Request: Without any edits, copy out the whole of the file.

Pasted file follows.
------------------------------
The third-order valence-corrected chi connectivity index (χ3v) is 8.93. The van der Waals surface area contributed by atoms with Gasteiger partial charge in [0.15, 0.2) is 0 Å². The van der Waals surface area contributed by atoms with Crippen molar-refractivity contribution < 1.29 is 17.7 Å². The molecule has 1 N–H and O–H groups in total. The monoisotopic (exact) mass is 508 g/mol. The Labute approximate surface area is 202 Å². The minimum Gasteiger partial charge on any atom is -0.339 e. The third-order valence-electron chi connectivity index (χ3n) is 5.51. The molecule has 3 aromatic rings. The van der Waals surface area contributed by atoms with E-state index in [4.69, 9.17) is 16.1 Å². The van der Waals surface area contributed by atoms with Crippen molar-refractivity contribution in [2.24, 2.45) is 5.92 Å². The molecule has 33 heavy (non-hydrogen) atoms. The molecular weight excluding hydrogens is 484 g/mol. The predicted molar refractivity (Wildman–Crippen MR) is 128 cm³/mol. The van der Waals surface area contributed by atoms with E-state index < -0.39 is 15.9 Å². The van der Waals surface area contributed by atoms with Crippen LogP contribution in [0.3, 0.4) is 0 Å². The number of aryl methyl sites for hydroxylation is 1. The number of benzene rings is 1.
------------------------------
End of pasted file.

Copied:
The third-order valence-corrected chi connectivity index (χ3v) is 8.93. The van der Waals surface area contributed by atoms with Gasteiger partial charge in [0.15, 0.2) is 0 Å². The van der Waals surface area contributed by atoms with Crippen molar-refractivity contribution < 1.29 is 17.7 Å². The molecule has 1 N–H and O–H groups in total. The monoisotopic (exact) mass is 508 g/mol. The Labute approximate surface area is 202 Å². The minimum Gasteiger partial charge on any atom is -0.339 e. The third-order valence-electron chi connectivity index (χ3n) is 5.51. The molecule has 3 aromatic rings. The van der Waals surface area contributed by atoms with E-state index in [4.69, 9.17) is 16.1 Å². The van der Waals surface area contributed by atoms with Crippen molar-refractivity contribution in [2.24, 2.45) is 5.92 Å². The molecule has 33 heavy (non-hydrogen) atoms. The molecular weight excluding hydrogens is 484 g/mol. The predicted molar refractivity (Wildman–Crippen MR) is 128 cm³/mol. The van der Waals surface area contributed by atoms with E-state index < -0.39 is 15.9 Å². The van der Waals surface area contributed by atoms with Crippen LogP contribution in [0.3, 0.4) is 0 Å². The number of aryl methyl sites for hydroxylation is 1. The number of benzene rings is 1.